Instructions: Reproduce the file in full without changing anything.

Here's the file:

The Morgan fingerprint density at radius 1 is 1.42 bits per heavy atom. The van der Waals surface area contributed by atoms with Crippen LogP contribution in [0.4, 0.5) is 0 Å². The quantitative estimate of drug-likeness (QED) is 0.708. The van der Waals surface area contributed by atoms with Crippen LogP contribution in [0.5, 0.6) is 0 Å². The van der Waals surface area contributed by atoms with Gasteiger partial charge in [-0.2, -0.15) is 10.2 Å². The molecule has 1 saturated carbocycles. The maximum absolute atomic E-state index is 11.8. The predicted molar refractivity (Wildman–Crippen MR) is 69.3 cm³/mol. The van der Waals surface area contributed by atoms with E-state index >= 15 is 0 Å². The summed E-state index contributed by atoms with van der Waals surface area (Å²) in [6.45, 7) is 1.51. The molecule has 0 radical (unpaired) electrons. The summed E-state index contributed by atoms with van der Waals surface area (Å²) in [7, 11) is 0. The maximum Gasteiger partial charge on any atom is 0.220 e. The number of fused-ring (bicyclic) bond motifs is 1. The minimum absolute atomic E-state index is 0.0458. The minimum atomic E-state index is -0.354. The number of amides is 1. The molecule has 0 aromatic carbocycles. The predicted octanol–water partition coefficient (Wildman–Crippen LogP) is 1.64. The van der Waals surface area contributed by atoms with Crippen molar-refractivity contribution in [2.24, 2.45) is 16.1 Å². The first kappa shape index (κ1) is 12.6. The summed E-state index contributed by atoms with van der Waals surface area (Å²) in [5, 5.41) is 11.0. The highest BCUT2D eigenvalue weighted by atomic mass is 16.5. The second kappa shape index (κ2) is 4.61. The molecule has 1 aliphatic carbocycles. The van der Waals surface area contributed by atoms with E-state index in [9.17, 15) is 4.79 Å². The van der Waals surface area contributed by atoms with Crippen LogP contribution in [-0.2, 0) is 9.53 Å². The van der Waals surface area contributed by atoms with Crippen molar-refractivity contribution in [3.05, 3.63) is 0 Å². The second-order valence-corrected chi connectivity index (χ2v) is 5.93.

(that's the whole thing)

The Morgan fingerprint density at radius 1 is 1.42 bits per heavy atom. The van der Waals surface area contributed by atoms with Crippen LogP contribution in [0.4, 0.5) is 0 Å². The quantitative estimate of drug-likeness (QED) is 0.708. The van der Waals surface area contributed by atoms with Crippen LogP contribution in [0.5, 0.6) is 0 Å². The van der Waals surface area contributed by atoms with Gasteiger partial charge in [-0.2, -0.15) is 10.2 Å². The molecule has 1 saturated carbocycles. The maximum absolute atomic E-state index is 11.8. The predicted molar refractivity (Wildman–Crippen MR) is 69.3 cm³/mol. The van der Waals surface area contributed by atoms with E-state index >= 15 is 0 Å². The summed E-state index contributed by atoms with van der Waals surface area (Å²) in [6.45, 7) is 1.51. The molecule has 0 radical (unpaired) electrons. The summed E-state index contributed by atoms with van der Waals surface area (Å²) in [7, 11) is 0. The maximum Gasteiger partial charge on any atom is 0.220 e. The number of fused-ring (bicyclic) bond motifs is 1. The minimum absolute atomic E-state index is 0.0458. The minimum atomic E-state index is -0.354. The number of amides is 1. The molecule has 0 aromatic carbocycles. The predicted octanol–water partition coefficient (Wildman–Crippen LogP) is 1.64. The van der Waals surface area contributed by atoms with Crippen molar-refractivity contribution in [2.24, 2.45) is 16.1 Å². The first kappa shape index (κ1) is 12.6. The summed E-state index contributed by atoms with van der Waals surface area (Å²) in [5, 5.41) is 11.0. The highest BCUT2D eigenvalue weighted by atomic mass is 16.5. The second kappa shape index (κ2) is 4.61. The molecule has 1 aliphatic carbocycles. The van der Waals surface area contributed by atoms with E-state index in [9.17, 15) is 4.79 Å². The van der Waals surface area contributed by atoms with Crippen LogP contribution in [-0.2, 0) is 9.53 Å². The van der Waals surface area contributed by atoms with Crippen molar-refractivity contribution in [3.05, 3.63) is 0 Å². The second-order valence-corrected chi connectivity index (χ2v) is 5.93.